Conclusion
Pronunciation: /kənˈklu ʒən/ Explain
The end product of a set of mathematical arguments is usually a
conclusion.^{[1]} The conclusion states what
the writer claims is a reasonable
inference
given the arguments. The basic outline for a
direct proof is:
- Claim: What the writer says will be proved by the arguments.
- Arguments: A set of arguments based on previously proved theorems, axioms, and definitions.
- Conclusion: Statement that the claim has been proved.
A conclusion is also part of a logical if-then statement. The format of a if-then statement
is: "if condition then conclusion".
The conclusion is a reasonable inference given the
condition. An example of a logical if-then statement is:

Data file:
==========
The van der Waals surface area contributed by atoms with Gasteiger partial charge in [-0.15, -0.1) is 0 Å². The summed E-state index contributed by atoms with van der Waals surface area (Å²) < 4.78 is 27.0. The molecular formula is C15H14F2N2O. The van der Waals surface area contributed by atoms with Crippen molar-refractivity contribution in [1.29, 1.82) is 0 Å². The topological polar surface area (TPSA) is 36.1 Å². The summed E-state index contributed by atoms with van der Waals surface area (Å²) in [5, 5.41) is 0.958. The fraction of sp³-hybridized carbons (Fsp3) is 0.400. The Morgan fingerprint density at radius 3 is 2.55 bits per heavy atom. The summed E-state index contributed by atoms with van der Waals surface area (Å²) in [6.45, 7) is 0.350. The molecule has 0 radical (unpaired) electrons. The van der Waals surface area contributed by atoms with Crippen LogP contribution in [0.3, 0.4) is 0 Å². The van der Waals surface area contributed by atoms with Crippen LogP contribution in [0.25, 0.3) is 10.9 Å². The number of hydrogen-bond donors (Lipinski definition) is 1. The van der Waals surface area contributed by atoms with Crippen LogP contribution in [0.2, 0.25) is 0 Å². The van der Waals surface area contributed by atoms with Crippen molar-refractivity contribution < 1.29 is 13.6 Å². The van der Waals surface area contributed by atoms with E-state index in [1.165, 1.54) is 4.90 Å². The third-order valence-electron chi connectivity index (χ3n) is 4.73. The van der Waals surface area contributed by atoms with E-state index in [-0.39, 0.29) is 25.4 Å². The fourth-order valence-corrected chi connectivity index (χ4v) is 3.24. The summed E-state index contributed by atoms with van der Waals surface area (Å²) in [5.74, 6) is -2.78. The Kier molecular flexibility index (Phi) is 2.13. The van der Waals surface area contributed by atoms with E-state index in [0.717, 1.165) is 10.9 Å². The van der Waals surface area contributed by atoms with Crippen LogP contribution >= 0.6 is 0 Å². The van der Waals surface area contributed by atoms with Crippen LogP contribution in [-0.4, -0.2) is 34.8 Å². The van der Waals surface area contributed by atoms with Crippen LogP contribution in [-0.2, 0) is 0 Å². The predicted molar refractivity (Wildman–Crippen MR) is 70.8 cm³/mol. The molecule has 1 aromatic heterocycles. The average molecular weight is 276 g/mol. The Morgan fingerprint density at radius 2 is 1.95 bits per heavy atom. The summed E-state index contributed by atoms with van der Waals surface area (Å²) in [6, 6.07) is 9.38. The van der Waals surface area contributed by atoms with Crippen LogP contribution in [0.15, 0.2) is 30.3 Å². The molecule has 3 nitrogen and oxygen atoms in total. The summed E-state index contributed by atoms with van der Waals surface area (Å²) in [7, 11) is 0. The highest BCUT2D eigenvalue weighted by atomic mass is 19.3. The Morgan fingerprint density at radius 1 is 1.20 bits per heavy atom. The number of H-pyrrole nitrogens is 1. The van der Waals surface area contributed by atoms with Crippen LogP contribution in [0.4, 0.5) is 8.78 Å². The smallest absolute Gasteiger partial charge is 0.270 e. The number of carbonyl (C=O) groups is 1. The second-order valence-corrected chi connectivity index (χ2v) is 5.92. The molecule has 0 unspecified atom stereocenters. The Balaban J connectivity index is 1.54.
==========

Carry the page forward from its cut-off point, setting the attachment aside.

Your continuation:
if a>5 then
a>4.
References
- Atwater, Lymon H. Manual of Elementary Logic. revised edition. pp 24-25. www.archive.org. J. B. Lippincott Company. 1895. Last Accessed 8/6/2018. http://www.archive.org/stream/manualofelementa00atwarich#page/24/mode/1up/search/conclusion. Buy the book
- Duncan, William H.. The Elements of Logic. pg 8. www.archive.org. Whiting, Backus & Whiting. 1804. Last Accessed 8/6/2018. http://www.archive.org/stream/elementsoflogici00dunc#page/8/mode/1up/search/conclusion. Buy the book
Cite this article as:
McAdams, David E. Conclusion. 6/25/2018. All Math Words Encyclopedia. Life is a Story Problem LLC. http://www.allmathwords.org/en/c/conclusion.html.
Revision History
6/25/2018: Removed broken links, updated license, implemented new markup, updated GeoGebra apps. (
McAdams, David E.)
1/18/2010: Added "References". (
McAdams, David E.)
4/25/2008: Added text for if-then statements. (
McAdams, David E.)
2/3/2008: Changed javascript links to HREF. (
McAdams, David E.)
7/15/2007: Initial version. (
McAdams, David E.)